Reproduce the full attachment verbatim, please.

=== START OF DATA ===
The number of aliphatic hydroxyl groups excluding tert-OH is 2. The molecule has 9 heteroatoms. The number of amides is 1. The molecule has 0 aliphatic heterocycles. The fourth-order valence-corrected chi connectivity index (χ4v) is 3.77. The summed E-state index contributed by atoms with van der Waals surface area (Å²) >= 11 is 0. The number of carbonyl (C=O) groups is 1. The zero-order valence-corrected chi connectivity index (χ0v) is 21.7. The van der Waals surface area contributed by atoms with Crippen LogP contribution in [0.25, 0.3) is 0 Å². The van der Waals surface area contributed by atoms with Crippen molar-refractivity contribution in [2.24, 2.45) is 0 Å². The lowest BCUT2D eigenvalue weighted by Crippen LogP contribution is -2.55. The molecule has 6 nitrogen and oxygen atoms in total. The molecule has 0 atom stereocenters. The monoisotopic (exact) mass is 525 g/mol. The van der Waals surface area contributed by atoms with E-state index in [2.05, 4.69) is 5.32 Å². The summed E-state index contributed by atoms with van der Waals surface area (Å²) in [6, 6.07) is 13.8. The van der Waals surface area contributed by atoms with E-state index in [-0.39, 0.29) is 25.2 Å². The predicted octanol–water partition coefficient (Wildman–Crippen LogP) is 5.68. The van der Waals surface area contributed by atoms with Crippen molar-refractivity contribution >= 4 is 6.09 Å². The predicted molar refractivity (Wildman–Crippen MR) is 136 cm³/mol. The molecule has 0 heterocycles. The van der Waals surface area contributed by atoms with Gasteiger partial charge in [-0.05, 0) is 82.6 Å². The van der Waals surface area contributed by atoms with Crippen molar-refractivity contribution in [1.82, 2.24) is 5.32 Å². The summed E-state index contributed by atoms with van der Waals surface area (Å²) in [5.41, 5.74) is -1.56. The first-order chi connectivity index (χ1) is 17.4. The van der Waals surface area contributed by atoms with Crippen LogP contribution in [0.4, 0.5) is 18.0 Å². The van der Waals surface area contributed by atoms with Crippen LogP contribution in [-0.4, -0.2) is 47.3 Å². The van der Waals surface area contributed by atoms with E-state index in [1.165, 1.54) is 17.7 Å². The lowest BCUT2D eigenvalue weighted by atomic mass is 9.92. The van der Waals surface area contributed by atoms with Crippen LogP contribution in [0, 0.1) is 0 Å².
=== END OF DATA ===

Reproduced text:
The number of aliphatic hydroxyl groups excluding tert-OH is 2. The molecule has 9 heteroatoms. The number of amides is 1. The molecule has 0 aliphatic heterocycles. The fourth-order valence-corrected chi connectivity index (χ4v) is 3.77. The summed E-state index contributed by atoms with van der Waals surface area (Å²) >= 11 is 0. The number of carbonyl (C=O) groups is 1. The zero-order valence-corrected chi connectivity index (χ0v) is 21.7. The van der Waals surface area contributed by atoms with Crippen LogP contribution in [0.25, 0.3) is 0 Å². The van der Waals surface area contributed by atoms with Crippen molar-refractivity contribution in [2.24, 2.45) is 0 Å². The lowest BCUT2D eigenvalue weighted by Crippen LogP contribution is -2.55. The molecule has 6 nitrogen and oxygen atoms in total. The molecule has 0 atom stereocenters. The monoisotopic (exact) mass is 525 g/mol. The van der Waals surface area contributed by atoms with E-state index in [2.05, 4.69) is 5.32 Å². The summed E-state index contributed by atoms with van der Waals surface area (Å²) in [6, 6.07) is 13.8. The van der Waals surface area contributed by atoms with E-state index in [-0.39, 0.29) is 25.2 Å². The predicted octanol–water partition coefficient (Wildman–Crippen LogP) is 5.68. The van der Waals surface area contributed by atoms with Crippen molar-refractivity contribution >= 4 is 6.09 Å². The predicted molar refractivity (Wildman–Crippen MR) is 136 cm³/mol. The molecule has 0 heterocycles. The van der Waals surface area contributed by atoms with Gasteiger partial charge in [-0.05, 0) is 82.6 Å². The van der Waals surface area contributed by atoms with Crippen molar-refractivity contribution in [1.82, 2.24) is 5.32 Å². The summed E-state index contributed by atoms with van der Waals surface area (Å²) in [5.41, 5.74) is -1.56. The first-order chi connectivity index (χ1) is 17.4. The van der Waals surface area contributed by atoms with Crippen LogP contribution in [0.4, 0.5) is 18.0 Å². The van der Waals surface area contributed by atoms with Crippen LogP contribution in [-0.4, -0.2) is 47.3 Å². The van der Waals surface area contributed by atoms with E-state index in [1.165, 1.54) is 17.7 Å². The lowest BCUT2D eigenvalue weighted by atomic mass is 9.92. The van der Waals surface area contributed by atoms with Crippen LogP contribution in [0, 0.1) is 0 Å².